"One million feet won't last as long as a paper shirt in a bear fight. It'll be gone before you can say, 'No. Don't do it.' There's no doubt in anybody's mind we're all getting ready to run out of wood."(Texas: 12/20/96)
"Pallet prices held too long, but are finally going up. It's like hitting yourself in the head with a hammer...it feels so good when you stop."(Texas: 5/2/97)
"Labor is awful. There is only so much automating you can do. Every once in a while you have to take your hands out of your pockets and do something." (Texas: 6/5/98)
Take My Lumber — Please!
When the lumber market is moving, so are attitudes. When there is too much wood, the buyers have a much better sense of humor.
"I'm cutting mills off as I catch them, but I think some of them are bringing wood in here at night." (Arkansas: 7/19/94)
"Selling lumber in today's market is simply a matter of finding the foot for the EEE shoe."
"I just bought a load of lumber and got a free toaster oven. Boy, are things ugly out there."
Where Is All the Wood?
The idea of the Quote of the Week originated with amusing responses to questions we would ask about lumber availability. These quotes are evidence that pallet people have a sense of humor in tough times too.
"If we're really separating the men from the boys, I feel about 10 years old right now." (Kentucky: 11/6/92)
"A customer asked for a ballpark price. I told him I didn't know where the game was being played." (Kentucky: 12/18/92)
"Our inventory is stable. We've had none all summer, and we have none now." (Missouri: 11/19/93)
"For the amount of business we do not have, we have ample inventory." (Washington: 12/17/93)
It is no secret that the pallet industry operates on a thin margin but sometimes prices from competitors leave even savvy veterans of price wars scratching their heads.
"Same ol' story. Some guy comes into your backyard and cuts you by $.50-You're not going to give up the customer, so you drive a VW instead of a Mercedes. " (South Carolina: 1/12/96)
"Unit numbers are up. Dollar numbers are down. It's a real reward draggin' my carcass in here in the morning." (Pacific Northwest: 9/12/97)
"How would you like to be on the space shuttle, which is literally a 2 million pound bomb, and know it was built by the lowest priced supplier?" (Washington: 9/3/99)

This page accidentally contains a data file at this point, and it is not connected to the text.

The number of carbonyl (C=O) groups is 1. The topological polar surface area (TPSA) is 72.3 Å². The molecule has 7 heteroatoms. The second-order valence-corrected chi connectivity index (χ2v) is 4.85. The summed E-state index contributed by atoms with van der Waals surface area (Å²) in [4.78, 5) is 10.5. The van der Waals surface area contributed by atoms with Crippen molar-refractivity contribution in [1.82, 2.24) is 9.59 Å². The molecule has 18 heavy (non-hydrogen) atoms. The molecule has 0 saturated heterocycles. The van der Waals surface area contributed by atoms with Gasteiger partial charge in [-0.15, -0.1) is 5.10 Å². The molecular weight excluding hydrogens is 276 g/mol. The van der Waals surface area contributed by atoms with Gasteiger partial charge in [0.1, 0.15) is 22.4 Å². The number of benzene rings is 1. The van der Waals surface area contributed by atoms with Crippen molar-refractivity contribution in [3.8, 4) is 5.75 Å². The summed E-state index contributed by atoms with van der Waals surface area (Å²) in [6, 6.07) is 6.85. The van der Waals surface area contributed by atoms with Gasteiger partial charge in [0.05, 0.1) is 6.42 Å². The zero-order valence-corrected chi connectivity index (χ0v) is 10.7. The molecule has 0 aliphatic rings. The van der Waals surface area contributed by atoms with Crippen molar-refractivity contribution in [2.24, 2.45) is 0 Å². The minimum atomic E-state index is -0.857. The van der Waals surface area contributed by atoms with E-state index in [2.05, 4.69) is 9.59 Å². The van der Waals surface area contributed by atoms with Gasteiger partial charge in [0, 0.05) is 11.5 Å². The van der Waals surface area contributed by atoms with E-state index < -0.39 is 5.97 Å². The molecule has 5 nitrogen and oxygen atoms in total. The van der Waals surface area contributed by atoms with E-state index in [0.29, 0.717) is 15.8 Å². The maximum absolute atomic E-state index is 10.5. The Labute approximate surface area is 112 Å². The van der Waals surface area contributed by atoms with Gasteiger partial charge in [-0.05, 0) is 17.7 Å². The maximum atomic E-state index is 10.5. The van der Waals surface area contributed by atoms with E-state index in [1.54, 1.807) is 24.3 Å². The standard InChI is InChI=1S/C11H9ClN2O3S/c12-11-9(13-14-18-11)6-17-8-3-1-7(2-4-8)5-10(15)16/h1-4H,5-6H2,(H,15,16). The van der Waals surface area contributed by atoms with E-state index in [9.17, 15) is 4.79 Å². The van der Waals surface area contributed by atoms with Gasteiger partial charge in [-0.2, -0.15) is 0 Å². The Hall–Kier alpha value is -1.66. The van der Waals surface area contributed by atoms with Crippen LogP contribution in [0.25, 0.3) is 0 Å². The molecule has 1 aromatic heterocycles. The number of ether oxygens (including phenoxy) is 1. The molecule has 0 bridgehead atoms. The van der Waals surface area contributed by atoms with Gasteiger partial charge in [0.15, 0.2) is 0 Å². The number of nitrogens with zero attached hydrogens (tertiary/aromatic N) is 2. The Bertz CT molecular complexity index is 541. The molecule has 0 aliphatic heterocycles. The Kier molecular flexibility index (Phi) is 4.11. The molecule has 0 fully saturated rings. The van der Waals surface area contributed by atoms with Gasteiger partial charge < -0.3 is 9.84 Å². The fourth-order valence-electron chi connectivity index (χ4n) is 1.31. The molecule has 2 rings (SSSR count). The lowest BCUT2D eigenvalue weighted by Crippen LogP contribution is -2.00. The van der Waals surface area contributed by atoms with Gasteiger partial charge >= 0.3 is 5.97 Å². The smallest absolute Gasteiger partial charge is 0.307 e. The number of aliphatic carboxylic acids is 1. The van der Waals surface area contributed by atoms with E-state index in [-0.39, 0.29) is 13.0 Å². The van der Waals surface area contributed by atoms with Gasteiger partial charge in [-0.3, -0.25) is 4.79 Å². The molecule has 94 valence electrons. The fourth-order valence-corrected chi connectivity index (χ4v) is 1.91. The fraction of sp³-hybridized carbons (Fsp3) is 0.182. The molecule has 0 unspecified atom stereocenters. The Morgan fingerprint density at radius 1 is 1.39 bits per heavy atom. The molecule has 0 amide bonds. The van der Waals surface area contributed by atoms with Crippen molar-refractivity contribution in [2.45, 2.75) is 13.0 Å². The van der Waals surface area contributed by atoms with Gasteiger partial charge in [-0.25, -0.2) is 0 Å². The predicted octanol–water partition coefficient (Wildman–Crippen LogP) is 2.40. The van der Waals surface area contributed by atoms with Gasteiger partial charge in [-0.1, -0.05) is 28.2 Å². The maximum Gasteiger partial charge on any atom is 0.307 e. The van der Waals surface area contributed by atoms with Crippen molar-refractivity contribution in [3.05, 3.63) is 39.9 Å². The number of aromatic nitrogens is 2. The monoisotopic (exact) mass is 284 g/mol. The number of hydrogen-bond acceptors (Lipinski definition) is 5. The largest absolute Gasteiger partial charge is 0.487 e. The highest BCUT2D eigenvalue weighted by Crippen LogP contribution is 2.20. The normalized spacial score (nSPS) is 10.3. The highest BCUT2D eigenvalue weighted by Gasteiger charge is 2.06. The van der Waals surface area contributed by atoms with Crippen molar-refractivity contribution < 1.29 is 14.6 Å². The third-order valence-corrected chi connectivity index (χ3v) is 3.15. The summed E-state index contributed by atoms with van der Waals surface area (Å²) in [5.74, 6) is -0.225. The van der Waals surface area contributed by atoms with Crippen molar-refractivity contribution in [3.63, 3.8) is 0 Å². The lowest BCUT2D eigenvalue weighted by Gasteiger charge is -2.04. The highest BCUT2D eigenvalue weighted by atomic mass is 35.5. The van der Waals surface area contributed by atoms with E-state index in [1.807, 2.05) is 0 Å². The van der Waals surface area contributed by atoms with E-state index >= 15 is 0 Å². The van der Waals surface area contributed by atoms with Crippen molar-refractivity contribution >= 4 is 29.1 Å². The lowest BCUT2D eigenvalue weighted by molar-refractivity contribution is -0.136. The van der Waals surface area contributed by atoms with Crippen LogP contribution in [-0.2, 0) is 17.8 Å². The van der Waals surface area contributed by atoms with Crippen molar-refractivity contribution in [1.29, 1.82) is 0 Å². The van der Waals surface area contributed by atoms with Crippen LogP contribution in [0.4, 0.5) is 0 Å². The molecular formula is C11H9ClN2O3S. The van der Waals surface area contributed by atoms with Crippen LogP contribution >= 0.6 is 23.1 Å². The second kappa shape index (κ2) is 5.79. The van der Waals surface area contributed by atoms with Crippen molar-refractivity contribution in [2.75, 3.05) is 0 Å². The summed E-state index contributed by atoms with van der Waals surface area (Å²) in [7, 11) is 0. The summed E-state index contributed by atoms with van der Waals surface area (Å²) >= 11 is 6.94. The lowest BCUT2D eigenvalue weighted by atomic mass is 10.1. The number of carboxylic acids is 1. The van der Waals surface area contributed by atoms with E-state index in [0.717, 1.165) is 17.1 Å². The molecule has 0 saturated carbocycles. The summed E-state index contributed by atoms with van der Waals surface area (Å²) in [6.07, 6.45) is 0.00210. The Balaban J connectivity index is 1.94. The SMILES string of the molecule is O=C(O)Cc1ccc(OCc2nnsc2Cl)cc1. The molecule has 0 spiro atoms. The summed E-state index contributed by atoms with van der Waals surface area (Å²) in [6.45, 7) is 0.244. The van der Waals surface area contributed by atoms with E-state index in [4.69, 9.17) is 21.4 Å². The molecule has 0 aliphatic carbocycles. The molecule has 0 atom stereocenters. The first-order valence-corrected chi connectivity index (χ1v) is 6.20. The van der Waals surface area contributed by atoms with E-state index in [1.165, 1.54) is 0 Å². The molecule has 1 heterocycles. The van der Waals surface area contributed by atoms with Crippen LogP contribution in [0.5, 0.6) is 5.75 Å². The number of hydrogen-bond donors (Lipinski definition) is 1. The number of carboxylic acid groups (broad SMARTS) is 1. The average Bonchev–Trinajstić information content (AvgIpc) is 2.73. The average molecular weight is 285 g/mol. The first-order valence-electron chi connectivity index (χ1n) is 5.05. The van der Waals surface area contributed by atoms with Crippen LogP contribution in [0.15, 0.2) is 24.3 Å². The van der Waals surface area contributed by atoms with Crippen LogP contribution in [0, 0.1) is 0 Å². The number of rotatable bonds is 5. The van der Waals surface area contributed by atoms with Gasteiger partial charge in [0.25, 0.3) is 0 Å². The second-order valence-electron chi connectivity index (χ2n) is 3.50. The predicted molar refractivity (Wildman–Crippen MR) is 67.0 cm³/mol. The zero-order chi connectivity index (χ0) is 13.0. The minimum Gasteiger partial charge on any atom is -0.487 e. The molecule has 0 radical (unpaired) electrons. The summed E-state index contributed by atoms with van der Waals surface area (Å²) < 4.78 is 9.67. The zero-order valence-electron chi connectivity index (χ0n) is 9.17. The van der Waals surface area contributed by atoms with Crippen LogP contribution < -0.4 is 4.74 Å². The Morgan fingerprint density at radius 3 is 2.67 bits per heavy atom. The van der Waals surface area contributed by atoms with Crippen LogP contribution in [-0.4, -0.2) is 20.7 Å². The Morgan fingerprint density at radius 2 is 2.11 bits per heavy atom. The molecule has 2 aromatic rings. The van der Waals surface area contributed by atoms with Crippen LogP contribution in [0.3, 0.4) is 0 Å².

"I'm lean and mean and selling pallets for fun and profit – make that selling pallets for fun. " (California: 3/10/00)
"Fuel prices are up; pallet prices are down. Who's the rocket scientist? " (New York: 3/17/00)
To Be Perfectly Honest
There’s an old adage that states that "honesty is the best policy." Whoever coined that phrase wasn’t thinking about the pallet industry . . . or maybe they were. Here are a few takes from the pallet industry on telling (or not telling) the truth.
"The lies are so deep, the first liar doesn't stand a chance." (Texas: 8/1/97)
"Don't tell my mother I'm a pallet salesman. She thinks I'm a piano player in a brothel in New Orleans." (Ohio: 10/3/97)
"When the phone rings, I get up and walk around the desk before answering so sawmills think I have something else to do." (South Carolina: 6/18/99)
"They say that truth is stranger than fiction...That's because it's so rare around here." (Texas: 6/25/99)
"I've got a plunger in one hand and a phone in the other, and I'm ready for anything that might happen." (Oregon: 5/5/00)
"When two plus two doesn't equal four and the stories don't jive, I'm at least as smart as an old cow. I know to eat the hay and leave the sticks." (Virginia: 3/23/01)
"Very few people leave Vegas with more money than they came in with, but they all leave with a smile. That's because gamblers are bigger liars than fishermen." (Nevada: 4/13/01)
You Want Them When?
One of the largest challenges facing the pallet industry these days is last minute orders. Dealing with last minute orders has always been a problem in the pallet industry. Changes in business philosophies in recent years have turned last minute orders into the standard. Here are some humorous takes on crisis management orders.
"When you have a holiday and deer season together, people can't plan for that. I tell my customers it's coming and they should plan. They look at me like I'm talking Swahili." (Wholesaler: 12/9/94)
"Industrial accounts give you four hour lead-times. But what are you gonna do? They say 'We're gonna be late for church and you run and jump in the car.'" (Southern California: 7/26/96)
"Need pallets tomorrow morning? Why wait 'till tomorrow, when you can have 'em today." (Southern California: 11/1/96)